How NOT to Fail at Networking


At an event recently, a businessman walked up to me with his business card in hand. He smiled and winked, handed me his card, and delivered his slick elevator pitch in one clearly practiced motion. I thought, “Ick.” 

My next thought was, “Yikes – I hope when I introduce myself at a networking event, people don’t think, “Ick!”

The Ick Factor in networking is directly related to one avoidable thing: insincerity. To the businessman winking his way over to me, I seemed like a “prospect.” Certainly his approach made me feel like one. I was a target, and getting me to take some kind of action to his benefit was seemingly the goal.

You can avoid the Ick Factor and make sure people respond well to your outreach by dropping the façade and bringing something far more meaningful to the conversation: you. 

I believe that businessmen and businesswomen are most successful in their networking when they’re truly genuine, and when they think of networking as building strong relationships with people they care about over the things they value.

Otherwise networking is too transactional. People fail at networking when they start with the task of achieving something – “I need to get a job,” “I need to make this ask of somebody,” “I need to get a client.” They succeed when they seek to build deep relationships with people they really genuinely care about.

Researchers have observed that men and women tend to network differently – another element of networking you can use to refine your approach and genuinely connect with others. They note that women tend to lead their networking with a focus on relationships. They will talk to people in a way that’s about getting to know them, and ask questions like what brought them to the event. Women will use that as a foundation for eventually transitioning into a business conversation.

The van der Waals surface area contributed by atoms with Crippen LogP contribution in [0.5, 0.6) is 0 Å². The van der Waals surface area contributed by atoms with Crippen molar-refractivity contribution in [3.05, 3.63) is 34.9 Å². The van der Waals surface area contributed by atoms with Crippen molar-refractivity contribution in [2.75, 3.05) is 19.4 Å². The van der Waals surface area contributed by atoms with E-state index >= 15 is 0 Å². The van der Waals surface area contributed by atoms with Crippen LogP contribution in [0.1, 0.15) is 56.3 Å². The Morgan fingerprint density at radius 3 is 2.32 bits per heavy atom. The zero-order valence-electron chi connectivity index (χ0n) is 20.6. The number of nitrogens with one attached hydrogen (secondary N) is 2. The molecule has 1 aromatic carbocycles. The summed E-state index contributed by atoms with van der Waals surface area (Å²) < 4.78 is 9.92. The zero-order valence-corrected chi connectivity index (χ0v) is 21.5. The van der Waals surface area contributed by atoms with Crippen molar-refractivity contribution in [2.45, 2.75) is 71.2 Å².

In those same studies, men are shown to lead with business. They are more likely to start by asking someone about their profession, and what they’re hoping to accomplish at the event. And then, if they identify common interests they will evaluate the relationship as one to move forward with at that point.

With that in mind, whether you’re networking with a man or woman, one way that you can master networking very quickly is to let other people lead the conversation just long enough to understand which angle they’re coming from. If the person in front of you opens with a relationship-forming question (“Have you been involved with this organization long?” “Are you front this area?” “What does your lapel pin mean?”), ask a relationship-forming question back, If the person opens with a business-type question (“So, what do you do?” “What brings you to this conference?” “How do you define success?”), ask a business-oriented question back. You will be starting the conversation with the focus where it should be: on the person with whom you’re starting to connect.

Essentially, by deciding which of the two approaches a new acquaintance takes, you can actually control the conversational outcomes much better, and ultimately, make stronger connections that make networking more worthwhile.

Read more about Joelle’s views on networking in Oprah Magazine. For more resources on effective networking and other leadership coaching materials, see Joelle’s recent books and articles.

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